There are 2 translations of squint in Spanish:

squint1

Pronunciation: /skwɪnt/

n

  • (condition) bizquera (f), estrabismo (m) to have a slight squint ser* un poco bizco, tener* un poco de estrabismo to have o take a squint at sth [colloquial/familiar] echarle una miradita a algo [colloquial/familiar] let's have a squint ¿a ver?
    More example sentences
    • It is usually caused by a squint in one eye, which means the eyes look in different directions.
    • If corrective spectacles are not worn this convergent squint may become permanent.
    • Strabismic amblyopia usually presents with a visible squint, but refractive amblyopia or a small angle strabismus may not be detected until it is too late for treatment to be effective.

Definition of squint in:

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Word of the day torta
f
pie …
Cultural fact of the day

Most first names in Spanish-speaking countries are those of saints. A person's santo, (also known as onomástico in Latin America and onomástica in Spain) is the saint's day of the saint that they are named for. Children were once usually named for the saint whose day they were born on, but this is less common now.

There are 2 translations of squint in Spanish:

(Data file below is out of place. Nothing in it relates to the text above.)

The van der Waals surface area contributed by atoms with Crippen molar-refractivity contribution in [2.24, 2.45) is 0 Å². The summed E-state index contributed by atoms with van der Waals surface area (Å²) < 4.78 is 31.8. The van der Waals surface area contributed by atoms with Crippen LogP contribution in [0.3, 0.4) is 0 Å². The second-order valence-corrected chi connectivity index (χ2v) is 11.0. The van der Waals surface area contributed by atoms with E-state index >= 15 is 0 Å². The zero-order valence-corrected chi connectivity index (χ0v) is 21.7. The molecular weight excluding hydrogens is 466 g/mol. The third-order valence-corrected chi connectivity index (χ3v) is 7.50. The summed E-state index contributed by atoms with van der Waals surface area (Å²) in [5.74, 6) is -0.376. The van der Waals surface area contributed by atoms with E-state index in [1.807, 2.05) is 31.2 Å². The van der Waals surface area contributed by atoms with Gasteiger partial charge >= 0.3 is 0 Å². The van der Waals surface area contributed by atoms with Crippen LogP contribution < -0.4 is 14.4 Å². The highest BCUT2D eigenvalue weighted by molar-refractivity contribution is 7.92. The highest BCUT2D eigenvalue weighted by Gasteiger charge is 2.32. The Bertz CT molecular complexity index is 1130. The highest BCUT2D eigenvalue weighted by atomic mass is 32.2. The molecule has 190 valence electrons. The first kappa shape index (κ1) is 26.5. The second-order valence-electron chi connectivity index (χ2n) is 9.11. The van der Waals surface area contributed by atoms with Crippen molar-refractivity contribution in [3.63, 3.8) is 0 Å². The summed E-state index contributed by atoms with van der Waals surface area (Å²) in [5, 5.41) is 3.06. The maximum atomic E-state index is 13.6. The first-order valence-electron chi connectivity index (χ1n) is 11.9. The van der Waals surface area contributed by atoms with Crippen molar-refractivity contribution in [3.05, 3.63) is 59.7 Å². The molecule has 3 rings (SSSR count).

squint2

vi

  • 1.1 (attempting to see) entrecerrar* los ojos he squinted down the barrel of the gun miró por el cañón de la escopeta entrecerrando los ojos to squint at sth/sb mirar algo/a algn entrecerrando los ojos
    More example sentences
    • I heard a humming and the dozen fluorescent lights started to flicker on and I blinked, squinting at the bright light.
    • Shading my eyes from the glare of the sun, I squinted to see more clearly.
    • Though smiling, he was squinting hard in the strong light and looked distinctly uncomfortable.
    1.2 (be cross-eyed) bizquear, torcer* la vista he has a tendency to squint tiene tendencia a bizquear or a torcer la vista
    More example sentences
    • Children with lazy eye may squint, look cross-eyed, or tilt their head to see things.

Definition of squint in:

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Word of the day torta
f
pie …
Cultural fact of the day

Most first names in Spanish-speaking countries are those of saints. A person's santo, (also known as onomástico in Latin America and onomástica in Spain) is the saint's day of the saint that they are named for. Children were once usually named for the saint whose day they were born on, but this is less common now.